The markets roiled several times last year, scaring investors to pull out and wait on the sidelines.
It was likely one more obstacle that has prevented credit unions from growing their retail investment programs. Some say the top challenge has been a lack of awareness as most members might not associate getting their financial planning needs met at their local cooperative.
Social media platforms could continue to shape how credit unions can potentially educate members on services such as helping to save for retirement and college and establishing trusts and living wills.
As companies start to revive their 401(k) matching programs, credit unions could see an increase in members wanting to get back on board with their long-term plans.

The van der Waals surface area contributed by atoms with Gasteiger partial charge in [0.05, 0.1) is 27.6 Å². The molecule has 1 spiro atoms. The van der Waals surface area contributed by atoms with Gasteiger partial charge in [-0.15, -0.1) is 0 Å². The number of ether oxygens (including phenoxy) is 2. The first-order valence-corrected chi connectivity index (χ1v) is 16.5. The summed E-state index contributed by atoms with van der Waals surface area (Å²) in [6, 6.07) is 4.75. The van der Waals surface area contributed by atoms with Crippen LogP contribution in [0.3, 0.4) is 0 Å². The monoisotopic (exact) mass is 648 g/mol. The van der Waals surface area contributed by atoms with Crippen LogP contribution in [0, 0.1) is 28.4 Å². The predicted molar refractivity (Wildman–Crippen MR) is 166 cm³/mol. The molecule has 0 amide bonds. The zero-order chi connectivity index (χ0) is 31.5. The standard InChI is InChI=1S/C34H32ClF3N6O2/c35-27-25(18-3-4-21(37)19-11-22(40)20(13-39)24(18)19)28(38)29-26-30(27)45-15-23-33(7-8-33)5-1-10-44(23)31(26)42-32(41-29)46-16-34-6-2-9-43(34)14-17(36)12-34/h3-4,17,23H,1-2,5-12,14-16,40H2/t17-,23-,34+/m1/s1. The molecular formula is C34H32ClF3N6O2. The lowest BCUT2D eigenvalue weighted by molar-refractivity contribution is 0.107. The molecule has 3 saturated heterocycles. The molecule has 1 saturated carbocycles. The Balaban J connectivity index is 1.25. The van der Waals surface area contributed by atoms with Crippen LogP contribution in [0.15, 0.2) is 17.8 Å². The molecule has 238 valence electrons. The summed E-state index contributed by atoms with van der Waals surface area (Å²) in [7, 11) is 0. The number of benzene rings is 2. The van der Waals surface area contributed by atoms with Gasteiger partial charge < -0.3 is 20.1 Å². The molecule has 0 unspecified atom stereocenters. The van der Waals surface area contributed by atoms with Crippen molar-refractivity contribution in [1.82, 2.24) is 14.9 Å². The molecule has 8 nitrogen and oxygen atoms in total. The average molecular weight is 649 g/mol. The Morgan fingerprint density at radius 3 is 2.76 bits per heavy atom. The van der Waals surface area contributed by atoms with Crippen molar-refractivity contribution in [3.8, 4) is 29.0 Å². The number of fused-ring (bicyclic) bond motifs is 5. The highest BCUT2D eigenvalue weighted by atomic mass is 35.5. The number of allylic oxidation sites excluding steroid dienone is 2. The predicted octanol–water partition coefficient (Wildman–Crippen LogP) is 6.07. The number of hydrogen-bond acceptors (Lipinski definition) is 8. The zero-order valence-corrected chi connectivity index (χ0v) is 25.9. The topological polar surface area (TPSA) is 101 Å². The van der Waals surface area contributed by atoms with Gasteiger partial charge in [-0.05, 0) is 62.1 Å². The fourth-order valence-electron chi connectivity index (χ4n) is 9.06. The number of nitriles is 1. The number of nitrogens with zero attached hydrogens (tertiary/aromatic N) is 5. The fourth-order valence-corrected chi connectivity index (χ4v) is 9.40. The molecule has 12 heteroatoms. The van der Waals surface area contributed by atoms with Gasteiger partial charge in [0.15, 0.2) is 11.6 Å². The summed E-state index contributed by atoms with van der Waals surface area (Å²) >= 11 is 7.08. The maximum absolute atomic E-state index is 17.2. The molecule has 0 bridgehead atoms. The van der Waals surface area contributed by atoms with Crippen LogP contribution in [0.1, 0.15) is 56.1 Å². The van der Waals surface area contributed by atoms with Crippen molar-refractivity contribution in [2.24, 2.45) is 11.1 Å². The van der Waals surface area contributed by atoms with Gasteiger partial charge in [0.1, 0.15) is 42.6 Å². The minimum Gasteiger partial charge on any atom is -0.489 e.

In 2012, several credit unions overhauled their investment suites by switching to new firms and broker-dealers to revamping traditional financial planning programs. Experts say that shift may continue in 2013 even as some members opt for self-guided offerings.
Over the past two years, the SEC has cracked down on scams targeted at investors. Since 2011, the agency said it has charged said 887 individuals and entities in 359 actions involving retail investor fraud. Nearly $9.7 billion has been alleged lost by more than 1.2 million investors in those cases.
The SEC, along with the FBI and other agencies, has vowed to continue an aggressive stance toward scams such as Ponzi schemes.